Major development expected Friday in 1995 Greeley murder case
March 30, 2017
The Tribune will be in the courtroom Friday during a hearing for John Sandoval, who is facing a second trial in the death of his estranged wife, Tina Tournai Sandoval. Weld County prosecutors state there has been a major development in the case, and will have a press conference at 3 p.m., in the jury assembly room in Plaza West of the Weld County Court complex, 901 9th Ave. Check out http://www.greeleytribune.com and Facebook.com/greeleytribune throughout the day on Friday for the latest developments.
To learn more about the case against John Sandoval, read “In Tina’s Shadow,” by Sharon Dunn. The book, which chronicles the death of Tina Tournai Sandoval, and the 2010 trial in which John Sandoval was convicted of murder, is available in paperback and on Kindle through Amazon.
There has been a major development in the 21-year-old murder case of Tina Tournai Sandoval in 1995.
Her former estranged husband, John Sandoval, 52, was convicted of her murder in 2010, but the Colorado Court of Appeals overturned that conviction last year, based on some errors committed at trial. The case was sent back to Weld District Court, and has been awaiting a date for a second trial.
All of that changes now. Sandoval will appear in court at 1:30 p.m. Friday for a disposition hearing, at which time attorneys will announced a resolution to the case, and forgo a planned jury trial, according to court documents. Prosecutors will not discuss the nature of the hearing, but they have planned a news conference afterward in the Plaza West building of the Weld County Court complex.
The couple was married for three years before Tina disappeared on Oct. 19, 1995. She had left John Sandoval nearly three months prior, and she had warned friends and family if anything happened to her, it was at the hands of her estranged husband. The pair had a pending divorce prior to one final meeting they were to have to settle an IRS debt. About 7 a.m. that day, Tina Sandoval left her overnight nursing shift at North Colorado Medical Center en route to her husband's house in northwest Greeley.
She was never seen again.
Though her body was never found, Sandoval never confessed, there were no witnesses, and there was no direct scientific evidence linking him to the crime, Greeley police worked for years to prove she died at her husband's hands.
Police built their case against Sandoval in 1995, but then-District Attorney Al Dominguez wouldn't take it because there was no body, and only circumstantial evidence, which he didn't believe met the standards of proof beyond a reasonable doubt, the requirement standard for a jury to convict.
A Weld District Court Judge issued a death certificate for Tina in 2001, but it didn't carry the same standards — proof beyond reasonable doubt — as the criminal action carried.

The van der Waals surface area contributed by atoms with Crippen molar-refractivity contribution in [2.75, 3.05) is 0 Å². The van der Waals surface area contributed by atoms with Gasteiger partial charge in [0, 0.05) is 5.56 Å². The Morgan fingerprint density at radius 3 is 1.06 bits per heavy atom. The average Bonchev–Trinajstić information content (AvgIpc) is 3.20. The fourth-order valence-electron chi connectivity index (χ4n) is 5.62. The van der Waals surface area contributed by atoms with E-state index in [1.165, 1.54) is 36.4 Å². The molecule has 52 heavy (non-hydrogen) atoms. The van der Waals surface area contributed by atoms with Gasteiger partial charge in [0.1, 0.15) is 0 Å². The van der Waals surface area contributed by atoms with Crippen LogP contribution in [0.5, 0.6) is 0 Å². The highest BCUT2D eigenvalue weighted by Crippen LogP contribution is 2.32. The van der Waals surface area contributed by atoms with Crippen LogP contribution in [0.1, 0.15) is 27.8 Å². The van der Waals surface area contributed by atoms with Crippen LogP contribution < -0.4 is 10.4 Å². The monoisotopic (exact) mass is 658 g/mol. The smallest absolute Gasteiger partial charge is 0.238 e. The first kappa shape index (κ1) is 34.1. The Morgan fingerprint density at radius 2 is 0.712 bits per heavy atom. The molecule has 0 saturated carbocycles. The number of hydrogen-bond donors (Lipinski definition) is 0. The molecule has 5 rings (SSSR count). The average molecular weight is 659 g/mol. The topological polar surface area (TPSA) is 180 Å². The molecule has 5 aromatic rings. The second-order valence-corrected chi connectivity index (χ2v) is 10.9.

Police presented the case to Weld District Attorney Ken Buck in 2009, and he filed a charge of first-degree murder against Sandoval, who was living in Las Vegas after serving a six-year prison sentence for a different crime. He was arrested in June.
On Aug. 5, 2010, after 137 witnesses in a month-long trial, a jury in seven hours found Sandoval guilty of first-degree murder, with some stating the prosecution had eliminated every possible option but murder in the case. Public defenders argued Sandoval was an easy target for police, based on his arrest history. Sandoval's appeal of his conviction languished in the Colorado Court of Appeals for six years. But on March 17, 2016, the appellate court overturned his conviction based on a combination of errors at trial. Prosecutors brought in other women who Sandoval had stalked, and a domestic violence expert, who testified that statistics showed that most men who stalked women also killed them.
The court ruled that introduction of prior acts of stalking other women, as well as a domestic violence expert correlating stalkers with killers, and Weld District Attorney Michael Rourke's closing arguments directing jurors to that testimony, violated Sandoval's right to a fair trial. The court, however, stated, "we initially conclude that the evidence introduced at trial supporting Sandoval's conviction was sufficient."
The expected second trial would have been hampered not only by witness memory loss in a 21-year-old case, but by the actual loss of two key witnesses from the first trial. Sandoval's mother, Mary Lou Sandoval, died Jan. 30, 2016. She was considered a key witness at the time because prosecutors had recordings of her and her son working together to come up with alibis for his whereabouts the night of Tina's disappearance. Jesse Martinez, Sandoval's cousin and best friend, who had an affair with Tina a month before she left her husband, died earlier this year. He was at one time considered an alternate suspect in Tina's death, but that was quickly ruled out.